“At the stroke of the midnight hour, when the world sleeps, India will wake to life and freedom.”
The clock struck twelve. The people poured out onto the streets in thousands. They waved the tri-colour flag, blew on conch shells, beat the drums, danced and hugged each other. Some laughed, some wept. Everyone rejoiced. After what seemed like a lifetime of struggle, at last freedom was theirs. Momentarily everyone forgot the price at which freedom had come.
Everyone but Boshuda. In a tiny room in The Campbell Mental Asylum, in Karimganj, she sat clasping a tattered rag doll. She rocked the doll on her lap humming softly, “ghum parani mashi pishi….”
“We will have to leave tonight.” Bimalendu said as he hurried into the house. “Pack only the bare necessities. Take all your jewelleries in a purse tied close to your body.”
“Leave?” Boshuda repeated, not able to comprehend. “Why do we have to leave? And where are we going?”
“We will be going to Karimganj. We will leave at 8pm. It is just a journey of ten hours. We should be in Karimganj by 6 in the morning.”
“But why?” Boshuda was thoroughly perplexed. “We have visited my mama bari at Karimganj just six months back.”
“This time we are going for good.” Bimalendu replied even as he started packing. Then seeing the bewildered expression on his wife’s face, he explained. “The referendum has been done. Sylhet will be divided. Karimganj district will go to India while the rest of Sylhet will merge with Pakistan. We need to leave while we still have time.”
Bosudha did not argue with her husband. Though she had a thousand queries, she kept them to herself, trusting her husband’s decision. Bimalendu, Boshuda and their nine-year-old daughter Korobi left in a covered bullock cart driven by their faithful servant Gosai. To enquiries from curious neighbours, Boshuda said that they were visiting her mama at Karimganj, as news had reached her that he had taken seriously ill.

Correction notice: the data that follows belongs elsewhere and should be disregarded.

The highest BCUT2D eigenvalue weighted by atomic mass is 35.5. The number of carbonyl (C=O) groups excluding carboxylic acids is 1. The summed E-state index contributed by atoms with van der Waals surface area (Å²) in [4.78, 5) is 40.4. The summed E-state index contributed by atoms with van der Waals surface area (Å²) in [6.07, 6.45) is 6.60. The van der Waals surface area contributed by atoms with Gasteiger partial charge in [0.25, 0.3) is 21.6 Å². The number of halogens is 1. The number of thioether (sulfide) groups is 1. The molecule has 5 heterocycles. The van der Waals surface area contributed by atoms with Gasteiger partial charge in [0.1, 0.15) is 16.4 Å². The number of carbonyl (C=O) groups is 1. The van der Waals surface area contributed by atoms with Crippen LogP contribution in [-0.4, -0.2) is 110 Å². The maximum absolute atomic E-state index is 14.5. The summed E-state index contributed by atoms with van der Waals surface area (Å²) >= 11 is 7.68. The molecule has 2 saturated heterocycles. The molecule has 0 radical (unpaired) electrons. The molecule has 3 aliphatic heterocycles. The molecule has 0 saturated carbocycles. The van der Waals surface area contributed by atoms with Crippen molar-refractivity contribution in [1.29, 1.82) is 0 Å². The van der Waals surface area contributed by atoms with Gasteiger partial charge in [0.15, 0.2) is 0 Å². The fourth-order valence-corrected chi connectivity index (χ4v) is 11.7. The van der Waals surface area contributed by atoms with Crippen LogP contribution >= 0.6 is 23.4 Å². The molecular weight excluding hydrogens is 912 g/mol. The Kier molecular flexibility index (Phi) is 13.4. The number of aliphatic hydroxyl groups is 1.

They travelled in near silence, each lost in his or her thought. Korobi fell asleep on Boshuda’s lap, as soon as the journey started, lulled by jaunty rhythm of the cart.
Then abruptly the cart stopped and Boshuda heard the voices of strangers.
“Where are you going? Running away, are you?” Angry voices demanded.
Bosudha heard Gosai’s loud cry for help. Bimalendu stepped out signalling Boshuda to stay quiet in the covered cart. But it was too late. Korobi woke up whimpering. The strangers entered the cart and dragged out mother and child. Bosudha clung to Korobi even as she pleaded with the men. Her pleas fell on deaf ears.
‘Ma, Ma” Korobi wailed and that was the last Boshuda saw of her before the men descended on Boshuda.
Bosudha continued with her lullaby immune to celebrations. The country was free. But could a mother ever be free of the guilt of not being able to keep her child safe?
Ghum parani mashi pishi (Bengali): a popular lullaby
Mama bari (Bengali): home of maternal uncle
Event sponsored by The Archaic House
Cover picture credit: Sharmita Roy
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